In Methods in enzymology
Mutation of p53 is the most common genetic alteration in human cancer. The vast majority of p53 mutations found in cancer are missense mutations, with some single nucleotide point mutations leading to the accumulation of mutant p53 protein with potential gain of oncogenic function. The mechanism for stabilization and accumulation of missense mutant p53 protein in malignant cells is not fully understood. It is thought that DNAJA1 plays a crucial role as a co-chaperone protein by stabilizing mutant p53 and amplifying oncogenic potential. As such, identifying small molecule inhibitors to disrupt the protein-protein interaction between mutant p53 and DNAJA1 may lead to an effective treatment for preventing carcinogenesis. Studying protein-protein interactions and identifying potential druggable hotspots has historically been limited-protein-protein binding sites require more complex characterization than those of single proteins and the crystal structures of many proteins have not been identified. Due to these issues, identifying salient druggable targets in protein-protein interactions through bench research may take years to complete. However, in silico modeling approaches allow for rapid characterization of protein-protein interfaces and the druggable binding sites they contain. In this chapter, we first review the oncogenic potential of mutant p53 and the crucial role of DNAJA1 in stabilizing missense mutant p53. We then detail our methodology for using in silico modeling and molecular biology to identify druggable protein-protein interaction sites/pockets between mutant p53 and DNAJA1. Finally, we discuss screening for and validating the utility of a small molecule inhibitor identified through our in silico framework. Specifically, we describe GY1-22, a unique compound with activity against mutant p53 that demonstrates therapeutic potential to inhibit cancer cell growth both in vivo and in vitro.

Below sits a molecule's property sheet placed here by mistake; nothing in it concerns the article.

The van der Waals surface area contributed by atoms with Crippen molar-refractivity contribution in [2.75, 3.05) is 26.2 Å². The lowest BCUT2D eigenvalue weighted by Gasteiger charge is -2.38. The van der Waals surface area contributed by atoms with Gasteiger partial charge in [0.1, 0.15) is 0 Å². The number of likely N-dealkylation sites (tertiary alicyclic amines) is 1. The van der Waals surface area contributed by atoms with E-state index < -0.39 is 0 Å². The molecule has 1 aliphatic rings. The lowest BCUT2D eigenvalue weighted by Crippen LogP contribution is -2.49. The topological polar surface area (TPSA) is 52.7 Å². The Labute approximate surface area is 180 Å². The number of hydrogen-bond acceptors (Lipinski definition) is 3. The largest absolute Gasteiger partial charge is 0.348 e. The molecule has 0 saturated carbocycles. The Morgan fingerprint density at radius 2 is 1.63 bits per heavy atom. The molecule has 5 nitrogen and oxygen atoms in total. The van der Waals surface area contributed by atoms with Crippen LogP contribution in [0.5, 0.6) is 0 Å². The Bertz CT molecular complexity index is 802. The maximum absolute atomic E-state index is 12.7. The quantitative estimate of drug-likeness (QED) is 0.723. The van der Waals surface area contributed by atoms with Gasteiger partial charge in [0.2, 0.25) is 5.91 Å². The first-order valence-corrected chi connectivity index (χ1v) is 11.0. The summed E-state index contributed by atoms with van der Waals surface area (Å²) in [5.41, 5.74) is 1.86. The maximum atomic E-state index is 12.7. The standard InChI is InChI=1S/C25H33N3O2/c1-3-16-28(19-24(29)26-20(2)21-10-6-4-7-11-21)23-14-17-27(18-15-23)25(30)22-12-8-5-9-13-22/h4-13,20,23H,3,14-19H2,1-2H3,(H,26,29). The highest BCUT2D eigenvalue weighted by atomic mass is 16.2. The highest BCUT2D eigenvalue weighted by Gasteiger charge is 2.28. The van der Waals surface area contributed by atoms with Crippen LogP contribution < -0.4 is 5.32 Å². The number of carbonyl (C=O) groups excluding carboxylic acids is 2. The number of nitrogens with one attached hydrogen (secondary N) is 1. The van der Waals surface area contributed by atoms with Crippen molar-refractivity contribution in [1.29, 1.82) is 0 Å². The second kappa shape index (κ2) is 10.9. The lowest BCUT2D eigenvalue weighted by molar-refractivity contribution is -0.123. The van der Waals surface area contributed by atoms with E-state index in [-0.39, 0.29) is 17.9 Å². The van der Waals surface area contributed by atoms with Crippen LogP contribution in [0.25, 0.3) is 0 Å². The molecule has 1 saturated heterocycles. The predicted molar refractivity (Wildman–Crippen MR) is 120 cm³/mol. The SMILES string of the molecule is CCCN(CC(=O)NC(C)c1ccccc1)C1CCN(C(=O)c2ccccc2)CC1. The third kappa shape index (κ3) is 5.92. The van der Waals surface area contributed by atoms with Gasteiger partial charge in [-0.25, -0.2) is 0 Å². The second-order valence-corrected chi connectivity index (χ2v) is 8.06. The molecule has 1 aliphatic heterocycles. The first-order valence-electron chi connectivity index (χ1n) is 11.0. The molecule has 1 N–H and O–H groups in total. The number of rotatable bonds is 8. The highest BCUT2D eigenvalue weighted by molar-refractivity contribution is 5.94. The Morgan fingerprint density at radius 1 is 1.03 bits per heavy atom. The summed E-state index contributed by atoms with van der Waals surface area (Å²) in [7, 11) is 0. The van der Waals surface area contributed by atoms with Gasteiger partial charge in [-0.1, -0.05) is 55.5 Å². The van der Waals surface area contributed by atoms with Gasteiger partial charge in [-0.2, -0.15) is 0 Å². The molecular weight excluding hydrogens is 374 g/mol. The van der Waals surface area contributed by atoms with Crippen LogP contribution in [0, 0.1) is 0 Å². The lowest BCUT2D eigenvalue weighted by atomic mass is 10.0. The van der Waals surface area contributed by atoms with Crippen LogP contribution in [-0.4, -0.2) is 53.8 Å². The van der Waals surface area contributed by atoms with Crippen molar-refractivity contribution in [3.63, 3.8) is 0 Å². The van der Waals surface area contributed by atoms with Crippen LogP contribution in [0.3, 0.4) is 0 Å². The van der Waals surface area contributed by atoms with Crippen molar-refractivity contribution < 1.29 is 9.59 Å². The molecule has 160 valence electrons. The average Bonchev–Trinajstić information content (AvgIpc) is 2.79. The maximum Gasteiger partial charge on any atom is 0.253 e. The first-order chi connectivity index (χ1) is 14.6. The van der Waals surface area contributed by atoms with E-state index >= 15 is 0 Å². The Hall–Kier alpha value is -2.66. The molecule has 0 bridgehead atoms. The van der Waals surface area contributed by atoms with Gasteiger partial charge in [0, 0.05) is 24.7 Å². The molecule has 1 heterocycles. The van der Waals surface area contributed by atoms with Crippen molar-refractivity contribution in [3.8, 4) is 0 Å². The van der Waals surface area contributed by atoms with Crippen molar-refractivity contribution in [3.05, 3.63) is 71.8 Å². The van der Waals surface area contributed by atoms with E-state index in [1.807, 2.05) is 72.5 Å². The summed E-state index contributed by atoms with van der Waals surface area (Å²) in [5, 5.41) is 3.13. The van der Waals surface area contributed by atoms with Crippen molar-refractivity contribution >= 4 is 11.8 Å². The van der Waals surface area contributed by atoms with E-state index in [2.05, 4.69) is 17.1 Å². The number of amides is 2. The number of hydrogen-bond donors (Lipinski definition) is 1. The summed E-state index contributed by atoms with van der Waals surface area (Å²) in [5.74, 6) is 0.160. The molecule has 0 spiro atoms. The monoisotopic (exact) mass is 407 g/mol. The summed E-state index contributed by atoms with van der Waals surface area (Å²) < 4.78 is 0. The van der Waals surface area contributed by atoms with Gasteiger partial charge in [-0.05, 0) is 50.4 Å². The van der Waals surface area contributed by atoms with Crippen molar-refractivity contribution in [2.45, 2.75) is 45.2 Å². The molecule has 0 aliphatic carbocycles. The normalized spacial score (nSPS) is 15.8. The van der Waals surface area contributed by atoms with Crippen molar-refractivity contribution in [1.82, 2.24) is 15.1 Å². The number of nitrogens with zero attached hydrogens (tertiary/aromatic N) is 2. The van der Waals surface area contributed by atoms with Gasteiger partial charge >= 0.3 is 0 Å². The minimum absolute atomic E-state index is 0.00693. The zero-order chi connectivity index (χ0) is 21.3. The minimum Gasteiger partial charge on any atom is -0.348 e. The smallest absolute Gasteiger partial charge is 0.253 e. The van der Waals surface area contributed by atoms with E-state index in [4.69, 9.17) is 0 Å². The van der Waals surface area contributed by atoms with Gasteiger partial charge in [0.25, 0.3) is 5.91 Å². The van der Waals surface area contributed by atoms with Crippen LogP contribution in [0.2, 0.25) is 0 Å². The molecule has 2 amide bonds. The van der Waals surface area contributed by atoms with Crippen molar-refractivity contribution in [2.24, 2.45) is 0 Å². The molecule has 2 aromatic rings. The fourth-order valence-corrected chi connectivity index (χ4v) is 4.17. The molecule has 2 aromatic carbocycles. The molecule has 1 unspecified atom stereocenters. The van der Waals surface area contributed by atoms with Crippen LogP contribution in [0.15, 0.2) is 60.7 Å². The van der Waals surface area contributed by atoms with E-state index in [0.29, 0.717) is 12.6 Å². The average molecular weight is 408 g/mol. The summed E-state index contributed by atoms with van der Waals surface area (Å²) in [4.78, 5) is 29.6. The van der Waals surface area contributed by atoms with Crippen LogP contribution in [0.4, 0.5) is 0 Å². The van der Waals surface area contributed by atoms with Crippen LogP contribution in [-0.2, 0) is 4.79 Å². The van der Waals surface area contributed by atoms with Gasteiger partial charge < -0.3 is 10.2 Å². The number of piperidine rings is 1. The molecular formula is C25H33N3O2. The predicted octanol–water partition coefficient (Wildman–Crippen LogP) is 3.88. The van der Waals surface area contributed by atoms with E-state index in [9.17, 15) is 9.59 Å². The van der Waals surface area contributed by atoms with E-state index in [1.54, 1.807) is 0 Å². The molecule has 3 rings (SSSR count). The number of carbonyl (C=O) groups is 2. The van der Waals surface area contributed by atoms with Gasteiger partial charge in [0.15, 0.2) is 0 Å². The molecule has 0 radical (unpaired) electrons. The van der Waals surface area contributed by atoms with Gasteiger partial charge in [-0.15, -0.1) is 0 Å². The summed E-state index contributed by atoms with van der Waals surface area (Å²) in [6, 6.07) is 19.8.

Jacobsen Danielle, Bushara Omar, Mishra Rama K, Sun Leyu, Liao Jie, Yang Guang-Yu
Cochaperone, DNAJA1, Homology model, Interacting pocket, Machine learning, Missense mutation, Oncogenesis, Protein–protein docking, p53